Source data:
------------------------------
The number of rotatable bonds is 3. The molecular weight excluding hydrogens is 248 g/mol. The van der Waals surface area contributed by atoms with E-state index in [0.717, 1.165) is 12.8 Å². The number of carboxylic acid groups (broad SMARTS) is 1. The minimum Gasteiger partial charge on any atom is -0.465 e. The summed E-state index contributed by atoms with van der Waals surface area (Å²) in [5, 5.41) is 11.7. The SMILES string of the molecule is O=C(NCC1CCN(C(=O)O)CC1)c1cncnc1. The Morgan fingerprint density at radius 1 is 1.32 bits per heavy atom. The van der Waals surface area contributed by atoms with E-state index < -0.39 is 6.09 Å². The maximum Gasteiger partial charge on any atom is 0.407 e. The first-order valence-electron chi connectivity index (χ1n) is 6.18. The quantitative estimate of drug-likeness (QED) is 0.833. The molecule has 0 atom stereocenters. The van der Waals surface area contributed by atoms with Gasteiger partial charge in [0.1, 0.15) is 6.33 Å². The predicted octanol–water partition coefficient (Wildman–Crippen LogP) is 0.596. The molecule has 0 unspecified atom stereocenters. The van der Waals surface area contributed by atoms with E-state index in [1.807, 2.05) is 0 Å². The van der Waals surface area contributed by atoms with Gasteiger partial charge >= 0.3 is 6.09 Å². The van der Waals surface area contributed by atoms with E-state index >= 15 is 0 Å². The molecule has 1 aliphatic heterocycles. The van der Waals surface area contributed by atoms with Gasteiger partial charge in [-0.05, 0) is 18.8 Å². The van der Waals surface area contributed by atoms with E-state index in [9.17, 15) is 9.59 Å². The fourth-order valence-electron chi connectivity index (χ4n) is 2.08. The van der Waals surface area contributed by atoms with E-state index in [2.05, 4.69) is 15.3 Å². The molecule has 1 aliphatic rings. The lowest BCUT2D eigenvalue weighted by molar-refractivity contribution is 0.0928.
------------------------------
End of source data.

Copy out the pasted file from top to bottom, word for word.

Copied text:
The number of rotatable bonds is 3. The molecular weight excluding hydrogens is 248 g/mol. The van der Waals surface area contributed by atoms with E-state index in [0.717, 1.165) is 12.8 Å². The number of carboxylic acid groups (broad SMARTS) is 1. The minimum Gasteiger partial charge on any atom is -0.465 e. The summed E-state index contributed by atoms with van der Waals surface area (Å²) in [5, 5.41) is 11.7. The SMILES string of the molecule is O=C(NCC1CCN(C(=O)O)CC1)c1cncnc1. The Morgan fingerprint density at radius 1 is 1.32 bits per heavy atom. The van der Waals surface area contributed by atoms with E-state index < -0.39 is 6.09 Å². The maximum Gasteiger partial charge on any atom is 0.407 e. The first-order valence-electron chi connectivity index (χ1n) is 6.18. The quantitative estimate of drug-likeness (QED) is 0.833. The molecule has 0 atom stereocenters. The van der Waals surface area contributed by atoms with Gasteiger partial charge in [0.1, 0.15) is 6.33 Å². The predicted octanol–water partition coefficient (Wildman–Crippen LogP) is 0.596. The molecule has 0 unspecified atom stereocenters. The van der Waals surface area contributed by atoms with E-state index in [1.807, 2.05) is 0 Å². The van der Waals surface area contributed by atoms with Gasteiger partial charge >= 0.3 is 6.09 Å². The van der Waals surface area contributed by atoms with E-state index >= 15 is 0 Å². The molecule has 1 aliphatic heterocycles. The van der Waals surface area contributed by atoms with Gasteiger partial charge in [-0.05, 0) is 18.8 Å². The van der Waals surface area contributed by atoms with E-state index in [9.17, 15) is 9.59 Å². The fourth-order valence-electron chi connectivity index (χ4n) is 2.08. The van der Waals surface area contributed by atoms with E-state index in [2.05, 4.69) is 15.3 Å². The molecule has 1 aliphatic rings. The lowest BCUT2D eigenvalue weighted by molar-refractivity contribution is 0.0928.